The waiting is nearly over.

After its seven-week summer break, the Dunlop MSA British Touring Car Championship roars back into life this weekend at Snetterton.

One year ago Jason Plato christened the new 300 layout with pole position and a race one win – fast forward 12 months and how he would love to repeat the feat as he bids to close the gap to the Honda Yuasa Racing pair out in front.

Championship leader Matt Neal heads teammate Gordon Shedden by a solitary point; the two Civics taking the chequered flag in ten of the 15 races so far. All eyes will be on whether the chasing pack can overhaul the duo in Norfolk.

The new track, which hoped to dispel any suggestions that Snetterton was a boring circuit, certainly threw up drama last year – Plato and Neal coming together within seconds of the start of the race, contact sending Neal's Honda spinning across the track at more than 100mph. Riches always poses problems at the start but where was Sears, the second corner, which used to lead on to the long Revett straight, is now Montreal hairpin – the entry point to the new, twisty infield section, and a bit of a fate-tempter for the opening lap.

The new layout has split opinions – revitalised the track for some, a bit mickey-mouse for others. The reality is it certainly allows for the unexpected – something the chasing pack would appreciate nothing more as we enter the second half of the season -and Neal believes coupled with the new regulations, the win is up for grabs.

“It has long straights, which the boost handicap we are made to run with mean we'll get eaten down the straights,” he explained. “But on the flip side the new 300 circuit is quite technical, which plays to the great chassis of the Honda. So hopefully we should be somewhere in the hunt!”

Plato, in his MG KX Momentum Racing MG6, will hope improvements to the set-up made at a test at Brands Hatch last month will aid him in toppling to Hondas, the new-for-2012 MG undergoing more development than most as they seek to fine tune the handling – one of the most difficult aspects of the NGTC cars to get a grip on.

Plenty of drivers will be looking to build on results at Croft. Frank Wrathall qualified an impressive fourth in his Toyota, Rob Collard split the Hondas in race one and Rob Austin gained his first podium of the season in race two. Then Jason Plato, Tom Onslow-Cole and Andrew Jordan made up the race three rostrum. Jordan has been particularly consistent this season, hence his joint fourth-place with Collard in the driver's championship, but is yet to win. He had a tough time of it last year in the Vauxhall but armed with a new NGTC Civic, there's no reason he shouldn't be fighting the Dynamics duo for the win this weekend.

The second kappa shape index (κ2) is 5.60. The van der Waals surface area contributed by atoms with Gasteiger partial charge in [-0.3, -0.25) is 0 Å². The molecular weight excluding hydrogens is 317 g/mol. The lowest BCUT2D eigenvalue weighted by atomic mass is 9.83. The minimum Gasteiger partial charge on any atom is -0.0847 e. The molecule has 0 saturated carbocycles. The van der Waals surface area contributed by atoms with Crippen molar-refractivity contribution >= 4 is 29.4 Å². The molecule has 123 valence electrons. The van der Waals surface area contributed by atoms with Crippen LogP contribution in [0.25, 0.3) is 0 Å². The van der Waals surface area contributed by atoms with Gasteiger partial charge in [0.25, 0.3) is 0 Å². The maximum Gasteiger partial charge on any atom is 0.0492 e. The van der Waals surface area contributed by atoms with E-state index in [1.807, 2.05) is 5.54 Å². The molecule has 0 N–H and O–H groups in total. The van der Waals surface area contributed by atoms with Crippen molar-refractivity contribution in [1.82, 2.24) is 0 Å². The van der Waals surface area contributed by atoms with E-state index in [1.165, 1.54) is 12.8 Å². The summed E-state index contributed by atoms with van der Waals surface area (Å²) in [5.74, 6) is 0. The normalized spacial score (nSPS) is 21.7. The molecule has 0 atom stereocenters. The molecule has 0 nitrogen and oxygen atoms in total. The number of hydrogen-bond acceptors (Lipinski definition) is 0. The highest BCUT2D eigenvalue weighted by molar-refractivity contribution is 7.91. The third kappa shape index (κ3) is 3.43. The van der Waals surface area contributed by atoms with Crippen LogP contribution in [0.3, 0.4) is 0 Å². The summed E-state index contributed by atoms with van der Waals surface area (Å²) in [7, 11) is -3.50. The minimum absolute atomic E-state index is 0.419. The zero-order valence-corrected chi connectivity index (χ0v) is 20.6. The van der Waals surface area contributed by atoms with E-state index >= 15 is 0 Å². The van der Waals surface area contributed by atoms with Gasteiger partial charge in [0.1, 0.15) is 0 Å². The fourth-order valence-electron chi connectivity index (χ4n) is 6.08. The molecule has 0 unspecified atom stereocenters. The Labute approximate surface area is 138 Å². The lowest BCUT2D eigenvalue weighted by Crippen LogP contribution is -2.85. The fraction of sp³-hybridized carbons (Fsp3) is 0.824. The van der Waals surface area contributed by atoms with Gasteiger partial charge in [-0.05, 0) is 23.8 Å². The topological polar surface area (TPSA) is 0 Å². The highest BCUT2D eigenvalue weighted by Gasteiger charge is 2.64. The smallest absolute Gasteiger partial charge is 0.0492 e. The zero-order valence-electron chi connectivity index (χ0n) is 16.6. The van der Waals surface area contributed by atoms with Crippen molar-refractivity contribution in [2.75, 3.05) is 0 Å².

One of the most impressive performers so far has been Collard, the S2000 eBay Motors BMWs certainly hanging on in there as teams begin to perfect their NGTC developments. Though he's yet to win since taking the flag at the curtain-raiser at Brands, he has been there-or-thereabouts, and while the car is not at its strongest at Snetterton, he'll be a top ten contender – and with the reverse grid format, that makes him a potential race three winner.

Another S2000 runner hoping Snetterton will put their seasons back on track is Dave Newsham. The ES Racing man put his Vectra on pole at Brands but has faded from the front since – though he’s aiming to put that right at a track he enjoys. He said: “I love the new 300 layout – it’s much more interesting and technical than the old track, and it seems to suit my style. 

“In order for us to beat the top teams with their large budgets and technical know-how, we need to be at our very best. We haven’t done any testing or development of the car this year, we just turn up and wring the neck of the car, and hope it’s enough.”

The smaller teams which opted to make an early switch to the new specification last season – the likes of Wrathall, Austin and Welch – are also beginning to make good use of their understanding of the cars after tough starts to the season. The aforementioned Austin was racing at the track last weekend in the VW Racing Cup but only managed a handful of laps after the team suffered technical problems. He believes the mechanical gremlins which plagued his outfit in the first half of the season are finally dealt with, but financial problems are restricting him from getting the most of the Audi A4's potential.

“The potential is huge!” he says. “If we can achieve the budget I will be very surprised if we don't win races this season. The car is capable anyway and if we find enough budget to develop the car further we will be even quicker.”

Dan Welch, whose Proton has gained much support from the fans since its introduction last year, is another to have suffered a disproportionate amount of bad luck in 2012, and is hoping financial problems do not overshadow a car with potential to run at the front.

He said: “We should go there and have a strong car, qualify somewhere reasonable and have three good races – it's just the getting there at the minute.”

Snetterton will also see the series debut of our first American driver for 37 years when Robb Holland takes to the track in Tony Gilham's Team-HARD. prepared Honda Civic. Holland enjoyed a successful test at the track last month and Gilham thinks he'll impress: “I think three top tens are realistic – and hopefully with the reverse grid there could be even more to come. He'll enjoy it, but Snetterton is going to be good for him – it's a good, open track.”